Back in the late-1990s, when I moved to New York City, I shared an apartment with Russ Bengtson, the former Slam Magazine editor, and his girlfriend at the time, Adrienne. It was a weird pad—two flights above the Empire Wok Chinese restaurant; twp studios merged into one. We had two bathrooms, one kitchen, a room the size of a closet and a common area that wasn’t really a common area. The place, as I recall, could get excruciatingly hot, and mice seemed to love the nightly scent of Mr. Chen’s fried rice (Mr. Chen owned the restaurant and the building. Nice man. Understood three of every 10 words spoken).
Russ was a great roommate; battled me quirk for quirk. He probably owned, oh, 200 NBA jerseys and shorts; kept his bikes in the apartment; would come home at 3 am with gashes on his shins (from riding). He had a thick red goatee/beard and a shit jump shot. We bonded over our two favorite TV shows—CHiPs ’99 and The Magic Hour—as well as hip-hop. Great guy, great roommate, great friend (Adrienne moved in with us after, oh, six months, and it was wonderful. I’d known both from my Delaware days. We were all very tight).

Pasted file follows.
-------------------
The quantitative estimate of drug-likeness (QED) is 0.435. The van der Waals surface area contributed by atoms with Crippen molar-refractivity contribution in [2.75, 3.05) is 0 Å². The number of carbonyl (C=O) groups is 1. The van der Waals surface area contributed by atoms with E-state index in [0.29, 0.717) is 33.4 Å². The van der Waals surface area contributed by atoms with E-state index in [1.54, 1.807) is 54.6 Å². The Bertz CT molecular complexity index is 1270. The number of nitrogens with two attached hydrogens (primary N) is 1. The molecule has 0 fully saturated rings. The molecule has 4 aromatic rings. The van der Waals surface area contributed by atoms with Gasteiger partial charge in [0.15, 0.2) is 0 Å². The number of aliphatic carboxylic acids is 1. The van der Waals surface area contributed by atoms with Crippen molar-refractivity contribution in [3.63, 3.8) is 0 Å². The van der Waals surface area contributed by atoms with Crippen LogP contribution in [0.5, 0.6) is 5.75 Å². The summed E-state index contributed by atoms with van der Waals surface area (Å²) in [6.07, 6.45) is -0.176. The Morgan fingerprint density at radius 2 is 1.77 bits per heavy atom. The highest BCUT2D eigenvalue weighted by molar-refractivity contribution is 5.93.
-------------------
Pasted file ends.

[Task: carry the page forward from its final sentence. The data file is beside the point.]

Anyhow, Russ owned a snake. A big, fat nameless snake. I don’t recall much about the animal, save for he said little and enjoyed feeding time. I didn’t mind the snake, didn’t embrace the snake. He simply existed.
One summer day, when the temperature was in the 100s and New York City smelled off piss, I arrived home at the apartment. As soon as I entered, the smell of rotting egg filled my nose. Crap. I looked by the fridge. Nothing. Checked the pantry. Nothing. High, low, left, right—no eggs. Then I entered Russ’ side of the pad. Sniff, sniff. I approached the snake. He looked OK.
I inched closer.
The snake was not only dead, but a small cloud of smoke was rising from his body. He was, literally, being cooked in the sun coming through the window, combined with the heat. Nasty isn’t a nasty enough word to describe the scene.
Unfortunately, Russ was out of town—and he loved that snake. When Adrienne returned home, I asked her whether we should throw the snake in a dumpster; put it in a box; etc.
“I dunno,” she said.
We wound up putting the snake in a plastic bag and sticking it in our mailbox (it was a Sunday, I believe). “We’ll leave it up to Russ,” I said. Adrienne agreed.
Russ came home the following day. We carefully, tastefully told him about the snake.
“So what’d you do with it?” he asked.
I explained the bag and the mailbox. He laughed.
“Thing’s dead,” he said, “I woulda just chucked it.”